The Yen Should Weaken and Will Weaken
Comment of the Day

March 15 2010

Commentary by David Fuller

The Yen Should Weaken and Will Weaken

My thanks to a subscriber for this interesting report from Goldman Sachs. Here is the opening
The yen is gradually starting to weaken. This is easing financial conditions in Japan after severe tightening. The effective yen rate is down about 10% from its most recent peak and our Financial Conditions Index is subsiding from a sharp spike.

We are expecting the effective yen rate to fall around 10% during the next 12 months as the result of a correction against Asian currencies as well as the US$. In particular, Asian EM monetary policy is moving in a different direction to Japan's, and we expect their currencies to appreciate by double digits (%) against the yen. Such movement should gain impetus from the renminbi appreciation we envisage.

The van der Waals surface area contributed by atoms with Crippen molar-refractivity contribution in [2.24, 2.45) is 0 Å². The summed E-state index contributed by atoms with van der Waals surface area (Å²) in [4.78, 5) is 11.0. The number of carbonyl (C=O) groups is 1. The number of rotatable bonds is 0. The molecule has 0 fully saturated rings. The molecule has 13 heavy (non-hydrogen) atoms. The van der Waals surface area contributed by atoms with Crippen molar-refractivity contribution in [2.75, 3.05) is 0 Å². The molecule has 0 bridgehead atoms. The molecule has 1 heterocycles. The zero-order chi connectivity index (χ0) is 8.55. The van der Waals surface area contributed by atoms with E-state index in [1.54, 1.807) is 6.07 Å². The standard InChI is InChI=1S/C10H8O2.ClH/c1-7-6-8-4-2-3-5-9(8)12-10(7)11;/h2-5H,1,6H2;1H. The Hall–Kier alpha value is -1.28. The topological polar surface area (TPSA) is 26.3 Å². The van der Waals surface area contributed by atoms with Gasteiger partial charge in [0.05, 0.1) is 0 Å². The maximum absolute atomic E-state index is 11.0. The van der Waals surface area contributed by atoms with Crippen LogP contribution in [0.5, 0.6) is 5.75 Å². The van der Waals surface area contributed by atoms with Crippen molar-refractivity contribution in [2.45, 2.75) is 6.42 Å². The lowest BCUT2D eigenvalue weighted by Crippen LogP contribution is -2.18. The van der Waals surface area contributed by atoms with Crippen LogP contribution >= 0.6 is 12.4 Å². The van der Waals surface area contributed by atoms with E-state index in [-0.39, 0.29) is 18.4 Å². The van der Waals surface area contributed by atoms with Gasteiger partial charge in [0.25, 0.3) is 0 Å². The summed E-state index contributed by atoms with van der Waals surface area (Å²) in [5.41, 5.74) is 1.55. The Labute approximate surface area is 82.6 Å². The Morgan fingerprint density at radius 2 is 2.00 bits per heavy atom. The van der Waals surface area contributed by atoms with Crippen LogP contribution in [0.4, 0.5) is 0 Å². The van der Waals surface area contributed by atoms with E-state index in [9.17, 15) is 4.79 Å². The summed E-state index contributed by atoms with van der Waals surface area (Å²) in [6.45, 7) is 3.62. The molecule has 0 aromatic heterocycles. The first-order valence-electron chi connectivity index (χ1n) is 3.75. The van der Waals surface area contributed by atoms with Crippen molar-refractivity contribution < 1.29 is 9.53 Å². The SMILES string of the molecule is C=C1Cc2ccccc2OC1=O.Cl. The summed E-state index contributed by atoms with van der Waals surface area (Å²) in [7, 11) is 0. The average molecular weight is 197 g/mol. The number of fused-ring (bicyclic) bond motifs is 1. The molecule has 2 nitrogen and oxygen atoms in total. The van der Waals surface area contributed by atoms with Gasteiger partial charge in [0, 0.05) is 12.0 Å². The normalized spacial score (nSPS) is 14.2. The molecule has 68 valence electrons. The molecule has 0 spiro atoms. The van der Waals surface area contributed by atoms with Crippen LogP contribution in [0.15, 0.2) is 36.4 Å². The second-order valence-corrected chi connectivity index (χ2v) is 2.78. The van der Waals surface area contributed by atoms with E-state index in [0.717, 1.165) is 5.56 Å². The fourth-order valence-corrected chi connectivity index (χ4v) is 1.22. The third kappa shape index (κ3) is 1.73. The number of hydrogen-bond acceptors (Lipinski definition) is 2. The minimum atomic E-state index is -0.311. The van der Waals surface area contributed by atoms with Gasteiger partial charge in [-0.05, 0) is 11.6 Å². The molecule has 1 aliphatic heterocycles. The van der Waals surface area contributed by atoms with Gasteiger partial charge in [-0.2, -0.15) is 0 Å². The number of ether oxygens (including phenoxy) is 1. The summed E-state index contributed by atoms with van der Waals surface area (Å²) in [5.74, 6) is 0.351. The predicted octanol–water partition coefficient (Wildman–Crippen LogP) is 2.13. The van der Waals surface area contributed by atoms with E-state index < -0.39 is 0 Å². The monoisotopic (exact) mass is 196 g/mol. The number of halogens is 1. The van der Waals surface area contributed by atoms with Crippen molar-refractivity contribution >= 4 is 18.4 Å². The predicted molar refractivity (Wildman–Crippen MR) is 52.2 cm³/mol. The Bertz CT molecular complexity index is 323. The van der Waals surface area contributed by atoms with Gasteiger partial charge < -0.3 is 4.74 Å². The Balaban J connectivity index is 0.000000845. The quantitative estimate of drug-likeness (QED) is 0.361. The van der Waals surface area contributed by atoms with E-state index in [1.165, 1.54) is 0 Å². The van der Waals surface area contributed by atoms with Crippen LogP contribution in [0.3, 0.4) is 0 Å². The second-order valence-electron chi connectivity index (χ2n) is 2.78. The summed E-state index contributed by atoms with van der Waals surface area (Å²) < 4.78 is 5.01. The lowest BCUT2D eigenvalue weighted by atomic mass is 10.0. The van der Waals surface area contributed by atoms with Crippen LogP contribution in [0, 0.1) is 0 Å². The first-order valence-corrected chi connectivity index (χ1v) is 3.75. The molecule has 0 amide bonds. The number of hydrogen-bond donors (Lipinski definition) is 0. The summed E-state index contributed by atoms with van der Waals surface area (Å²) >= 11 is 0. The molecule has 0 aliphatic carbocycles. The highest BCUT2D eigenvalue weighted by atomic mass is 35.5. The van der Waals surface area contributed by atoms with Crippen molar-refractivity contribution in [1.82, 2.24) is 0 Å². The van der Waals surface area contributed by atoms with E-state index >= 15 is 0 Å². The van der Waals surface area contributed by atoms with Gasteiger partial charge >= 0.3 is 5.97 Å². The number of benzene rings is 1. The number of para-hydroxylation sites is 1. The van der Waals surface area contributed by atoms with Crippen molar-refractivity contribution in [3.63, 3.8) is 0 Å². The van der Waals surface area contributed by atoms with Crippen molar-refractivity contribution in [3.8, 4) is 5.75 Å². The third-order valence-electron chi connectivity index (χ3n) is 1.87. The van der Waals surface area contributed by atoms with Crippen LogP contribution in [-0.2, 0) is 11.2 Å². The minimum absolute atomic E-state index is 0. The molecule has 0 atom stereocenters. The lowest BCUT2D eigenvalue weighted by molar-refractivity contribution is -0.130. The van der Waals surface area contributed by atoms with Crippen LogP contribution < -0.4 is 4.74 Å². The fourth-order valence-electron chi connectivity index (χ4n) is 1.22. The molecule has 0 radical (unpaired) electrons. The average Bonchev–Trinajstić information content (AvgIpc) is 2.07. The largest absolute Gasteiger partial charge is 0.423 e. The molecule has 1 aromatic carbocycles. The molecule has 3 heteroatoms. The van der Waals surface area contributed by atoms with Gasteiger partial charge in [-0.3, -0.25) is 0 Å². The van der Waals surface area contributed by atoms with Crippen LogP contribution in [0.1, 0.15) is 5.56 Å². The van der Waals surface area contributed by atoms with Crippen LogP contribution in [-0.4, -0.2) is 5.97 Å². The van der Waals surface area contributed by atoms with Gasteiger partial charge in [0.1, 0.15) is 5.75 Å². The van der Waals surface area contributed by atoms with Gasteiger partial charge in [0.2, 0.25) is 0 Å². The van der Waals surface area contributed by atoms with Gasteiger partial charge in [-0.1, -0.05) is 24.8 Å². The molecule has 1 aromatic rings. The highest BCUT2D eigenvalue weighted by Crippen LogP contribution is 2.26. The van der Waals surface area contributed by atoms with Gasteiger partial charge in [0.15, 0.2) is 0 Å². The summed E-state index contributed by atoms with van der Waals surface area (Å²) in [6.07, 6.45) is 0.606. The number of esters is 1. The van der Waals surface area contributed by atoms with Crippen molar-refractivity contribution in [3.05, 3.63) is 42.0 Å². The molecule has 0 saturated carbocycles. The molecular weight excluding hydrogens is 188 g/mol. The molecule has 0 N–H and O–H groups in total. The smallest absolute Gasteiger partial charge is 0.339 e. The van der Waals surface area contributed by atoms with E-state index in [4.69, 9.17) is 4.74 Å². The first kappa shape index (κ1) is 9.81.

Yen/US$ remains the most significant cross for the Japanese economy due to US$ dominance in trade settlement. However, the Japanese economy and Japanese share prices are now much more sensitive to Asian currencies due to changes in the trade structure. Export market competition with Asian companies is a growing factor. Asian currency appreciation against the yen is both a booster for Japanese competitiveness and a source of growth for exports of Japanese goods and services through the transfer of purchasing power to Asia.

The BOJ remains reactive in policy conduct and cautious on additional QE, but even limited measures (such as an increase in fund supplies) should spur yen depreciation given that other major central banks look like they are considering QE exits. In that sense we see a golden opportunity to combat deflation using a weaker yen.

David Fuller's view This makes sense to us. Fullermoney maintains that if the yen weakens, Japan's previously lagging stock market will outperform on the upside.

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